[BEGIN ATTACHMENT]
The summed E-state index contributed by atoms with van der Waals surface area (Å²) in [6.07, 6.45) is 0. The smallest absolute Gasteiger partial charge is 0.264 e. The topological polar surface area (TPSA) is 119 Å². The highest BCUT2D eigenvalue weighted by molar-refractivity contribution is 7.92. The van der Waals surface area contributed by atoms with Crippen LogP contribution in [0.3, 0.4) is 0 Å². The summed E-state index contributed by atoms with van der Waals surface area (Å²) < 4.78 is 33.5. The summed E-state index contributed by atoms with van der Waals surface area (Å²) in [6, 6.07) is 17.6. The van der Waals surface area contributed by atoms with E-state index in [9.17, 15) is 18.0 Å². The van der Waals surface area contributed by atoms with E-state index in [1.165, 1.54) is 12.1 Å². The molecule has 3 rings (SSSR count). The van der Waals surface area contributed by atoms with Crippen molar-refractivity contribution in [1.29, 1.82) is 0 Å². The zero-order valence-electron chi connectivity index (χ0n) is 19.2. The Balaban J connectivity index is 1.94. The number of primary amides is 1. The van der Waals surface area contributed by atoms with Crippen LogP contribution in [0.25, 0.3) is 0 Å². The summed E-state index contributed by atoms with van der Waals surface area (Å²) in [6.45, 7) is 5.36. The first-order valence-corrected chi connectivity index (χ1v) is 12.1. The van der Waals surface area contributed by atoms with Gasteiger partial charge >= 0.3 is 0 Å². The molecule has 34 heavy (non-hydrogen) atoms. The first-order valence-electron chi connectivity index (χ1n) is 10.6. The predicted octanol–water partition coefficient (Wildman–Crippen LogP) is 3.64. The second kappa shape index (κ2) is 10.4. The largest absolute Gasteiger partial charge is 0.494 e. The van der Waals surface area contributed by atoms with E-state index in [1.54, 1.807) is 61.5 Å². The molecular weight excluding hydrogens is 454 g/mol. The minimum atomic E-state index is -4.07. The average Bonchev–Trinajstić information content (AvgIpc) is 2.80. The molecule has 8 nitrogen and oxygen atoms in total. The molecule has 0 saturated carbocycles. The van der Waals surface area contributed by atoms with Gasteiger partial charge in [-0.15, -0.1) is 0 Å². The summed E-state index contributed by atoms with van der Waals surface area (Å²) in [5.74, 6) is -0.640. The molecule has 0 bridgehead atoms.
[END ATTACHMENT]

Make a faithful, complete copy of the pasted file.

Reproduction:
The summed E-state index contributed by atoms with van der Waals surface area (Å²) in [6.07, 6.45) is 0. The smallest absolute Gasteiger partial charge is 0.264 e. The topological polar surface area (TPSA) is 119 Å². The highest BCUT2D eigenvalue weighted by molar-refractivity contribution is 7.92. The van der Waals surface area contributed by atoms with Crippen LogP contribution in [0.3, 0.4) is 0 Å². The summed E-state index contributed by atoms with van der Waals surface area (Å²) < 4.78 is 33.5. The summed E-state index contributed by atoms with van der Waals surface area (Å²) in [6, 6.07) is 17.6. The van der Waals surface area contributed by atoms with E-state index in [9.17, 15) is 18.0 Å². The van der Waals surface area contributed by atoms with E-state index in [1.165, 1.54) is 12.1 Å². The molecule has 3 rings (SSSR count). The van der Waals surface area contributed by atoms with Crippen molar-refractivity contribution in [1.29, 1.82) is 0 Å². The zero-order valence-electron chi connectivity index (χ0n) is 19.2. The Balaban J connectivity index is 1.94. The number of primary amides is 1. The van der Waals surface area contributed by atoms with Crippen LogP contribution in [0.25, 0.3) is 0 Å². The summed E-state index contributed by atoms with van der Waals surface area (Å²) in [6.45, 7) is 5.36. The first-order valence-corrected chi connectivity index (χ1v) is 12.1. The van der Waals surface area contributed by atoms with Gasteiger partial charge >= 0.3 is 0 Å². The molecule has 34 heavy (non-hydrogen) atoms. The first-order valence-electron chi connectivity index (χ1n) is 10.6. The predicted octanol–water partition coefficient (Wildman–Crippen LogP) is 3.64. The second kappa shape index (κ2) is 10.4. The largest absolute Gasteiger partial charge is 0.494 e. The van der Waals surface area contributed by atoms with E-state index in [1.54, 1.807) is 61.5 Å². The molecular weight excluding hydrogens is 454 g/mol. The minimum atomic E-state index is -4.07. The average Bonchev–Trinajstić information content (AvgIpc) is 2.80. The molecule has 8 nitrogen and oxygen atoms in total. The molecule has 0 saturated carbocycles. The van der Waals surface area contributed by atoms with Gasteiger partial charge in [-0.15, -0.1) is 0 Å². The summed E-state index contributed by atoms with van der Waals surface area (Å²) in [5.74, 6) is -0.640. The molecule has 0 bridgehead atoms.